Universal Studios Hollywood soft opened its Super Nintendo World for "technical rehearsals" this morning, giving American theme park fans their first look at Universal's Super Mario-themed land.
The crowd of about 100 or so guests who were there at the morning opening pretty much all made a beeline for Mario Kart: Bowser's Challenge, the augmented reality "real life Mario Kart ride."
The queue provides countless visual delights - and Easter eggs for devoted Mario fans - but you can discover and appreciate those at your own speed while you walk through the queue. Once on board the Mario Kart ride, though, the visual detail comes, well, I hesitate to name check another Universal racing franchise, but... fast and furious.
Mario Kart: Bowser's Challenge is the most visually overwhelming experience I've had in the more than two decades I have been covering theme parks worldwide. The combination of augmented reality imagery with the practical sets in this adventure provide a multitude of focal points for riders to choose. You can look down at your steering wheel and see how many coins and shells you have collected. (The later is very useful information during the ride, so don't forget to check it!) You can look up to see your teammates and competitors projected into the space around you. And you must look to aim the shells that you will throw at your competition on Team Bowser throughout the ride.
If you're lost reading any of this, I suspect you might not be a Mario Kart fan. I will concede that I do not possess an encyclopedic knowledge of the world's most popular video game, since my kids dominated our Nintendo console back in the days when we had one. You do not need to come in with any knowledge of Mario Kart to play - or succeed - on Bowser's Challenge. But some background might help you make sense of the chaos all around you.
In short, it's a race. You're on Team Mario. Your competition - the baddies - are Team Bowser. Unlike real-world auto racing, you get to play defense on Mario Kart. Shells are the weapons you throw to slow the competition, while coins are the prizes you pick up along the way for doing well. Get 100 coins, and you win the Gold Cup.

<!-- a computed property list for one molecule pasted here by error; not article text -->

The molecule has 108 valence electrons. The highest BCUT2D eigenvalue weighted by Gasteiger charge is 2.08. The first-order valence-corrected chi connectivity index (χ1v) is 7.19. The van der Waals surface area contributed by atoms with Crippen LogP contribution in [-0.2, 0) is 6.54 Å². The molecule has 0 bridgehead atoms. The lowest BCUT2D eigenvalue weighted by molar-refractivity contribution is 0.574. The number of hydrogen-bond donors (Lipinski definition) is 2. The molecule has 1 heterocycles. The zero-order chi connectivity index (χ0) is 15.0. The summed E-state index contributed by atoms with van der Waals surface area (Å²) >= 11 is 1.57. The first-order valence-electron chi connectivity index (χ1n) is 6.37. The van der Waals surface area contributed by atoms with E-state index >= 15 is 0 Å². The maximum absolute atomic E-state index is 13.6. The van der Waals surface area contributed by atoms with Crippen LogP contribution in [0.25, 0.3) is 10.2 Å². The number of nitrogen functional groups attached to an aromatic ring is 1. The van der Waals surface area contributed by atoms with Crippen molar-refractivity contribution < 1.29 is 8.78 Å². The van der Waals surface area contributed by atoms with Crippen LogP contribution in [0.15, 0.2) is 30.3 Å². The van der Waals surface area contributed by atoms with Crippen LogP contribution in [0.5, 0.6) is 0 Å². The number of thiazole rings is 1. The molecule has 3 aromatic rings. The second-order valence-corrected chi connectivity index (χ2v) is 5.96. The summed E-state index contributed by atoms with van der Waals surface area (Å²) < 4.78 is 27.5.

With zilch advance preparation (I have been avoiding spoilers from the original installation at Universal Studios Japan), and limited Mario Kart experience, I scored 141 coins on my first attempt, with the slightest possible improvement to 142 on my second. Driving skill really doesn't come into play on this tracked dark ride, where four people - each with their own steering wheel - share each Mario Kart. The augmented reality system will show you an arrow when you need to steer, and if there are any Easter eggs in the steering system to play with drifting and speed boosts, I haven't found them yet.
So just enjoy the spectacle. Widen your vision to take in the practical animation and set details in the front half of the ride, rather than allowing your focus to narrow on Bowser's baddies. Then wonder at the immersive animation on the Rainbow Road scenes in the back half of your race. Don't worry about the end result. In this race, the good guys always win - as do the riders.
My review of the interactive gameplay within Super Nintendo World, including the Boss Battle with Bowser Jr. show: Having Fun With Real-Life Gameplay in Super Nintendo World
My review of the land's restaurant: Having Lunch With Super Mario at Universal's Toadstool Cafe
Super Nintendo World opens officially at Universal Studios Hollywood on February 17.
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